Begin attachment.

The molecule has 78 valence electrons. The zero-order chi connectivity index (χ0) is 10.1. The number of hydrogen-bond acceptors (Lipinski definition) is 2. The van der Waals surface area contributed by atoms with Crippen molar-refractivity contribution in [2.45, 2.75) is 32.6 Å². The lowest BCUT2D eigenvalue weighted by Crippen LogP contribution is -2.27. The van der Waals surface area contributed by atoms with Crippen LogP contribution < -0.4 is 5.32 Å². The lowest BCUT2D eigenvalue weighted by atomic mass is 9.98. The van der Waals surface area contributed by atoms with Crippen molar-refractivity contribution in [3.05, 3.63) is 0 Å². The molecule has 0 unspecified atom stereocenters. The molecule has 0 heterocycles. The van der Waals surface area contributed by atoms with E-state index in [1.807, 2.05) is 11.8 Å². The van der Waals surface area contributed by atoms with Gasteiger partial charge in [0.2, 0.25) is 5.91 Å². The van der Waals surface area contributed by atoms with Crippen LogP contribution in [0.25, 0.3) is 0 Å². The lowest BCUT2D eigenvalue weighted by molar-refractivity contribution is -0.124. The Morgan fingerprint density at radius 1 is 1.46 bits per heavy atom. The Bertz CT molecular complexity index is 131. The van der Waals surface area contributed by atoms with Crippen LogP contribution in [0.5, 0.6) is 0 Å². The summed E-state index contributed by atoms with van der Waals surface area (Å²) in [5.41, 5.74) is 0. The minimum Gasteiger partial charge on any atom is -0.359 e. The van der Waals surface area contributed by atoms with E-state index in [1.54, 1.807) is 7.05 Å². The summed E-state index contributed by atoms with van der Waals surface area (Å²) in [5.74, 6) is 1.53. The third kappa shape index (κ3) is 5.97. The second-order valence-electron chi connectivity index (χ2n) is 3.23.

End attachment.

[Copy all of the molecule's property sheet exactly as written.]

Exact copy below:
The molecule has 78 valence electrons. The zero-order chi connectivity index (χ0) is 10.1. The number of hydrogen-bond acceptors (Lipinski definition) is 2. The van der Waals surface area contributed by atoms with Crippen molar-refractivity contribution in [2.45, 2.75) is 32.6 Å². The lowest BCUT2D eigenvalue weighted by Crippen LogP contribution is -2.27. The van der Waals surface area contributed by atoms with Crippen LogP contribution < -0.4 is 5.32 Å². The lowest BCUT2D eigenvalue weighted by atomic mass is 9.98. The van der Waals surface area contributed by atoms with Crippen molar-refractivity contribution in [3.05, 3.63) is 0 Å². The molecule has 0 unspecified atom stereocenters. The molecule has 0 heterocycles. The van der Waals surface area contributed by atoms with E-state index in [1.807, 2.05) is 11.8 Å². The van der Waals surface area contributed by atoms with Gasteiger partial charge in [0.2, 0.25) is 5.91 Å². The van der Waals surface area contributed by atoms with Crippen LogP contribution in [0.25, 0.3) is 0 Å². The lowest BCUT2D eigenvalue weighted by molar-refractivity contribution is -0.124. The Morgan fingerprint density at radius 1 is 1.46 bits per heavy atom. The Bertz CT molecular complexity index is 131. The van der Waals surface area contributed by atoms with Crippen LogP contribution in [0.5, 0.6) is 0 Å². The summed E-state index contributed by atoms with van der Waals surface area (Å²) in [5.41, 5.74) is 0. The minimum Gasteiger partial charge on any atom is -0.359 e. The van der Waals surface area contributed by atoms with E-state index in [1.54, 1.807) is 7.05 Å². The summed E-state index contributed by atoms with van der Waals surface area (Å²) in [5.74, 6) is 1.53. The third kappa shape index (κ3) is 5.97. The second-order valence-electron chi connectivity index (χ2n) is 3.23.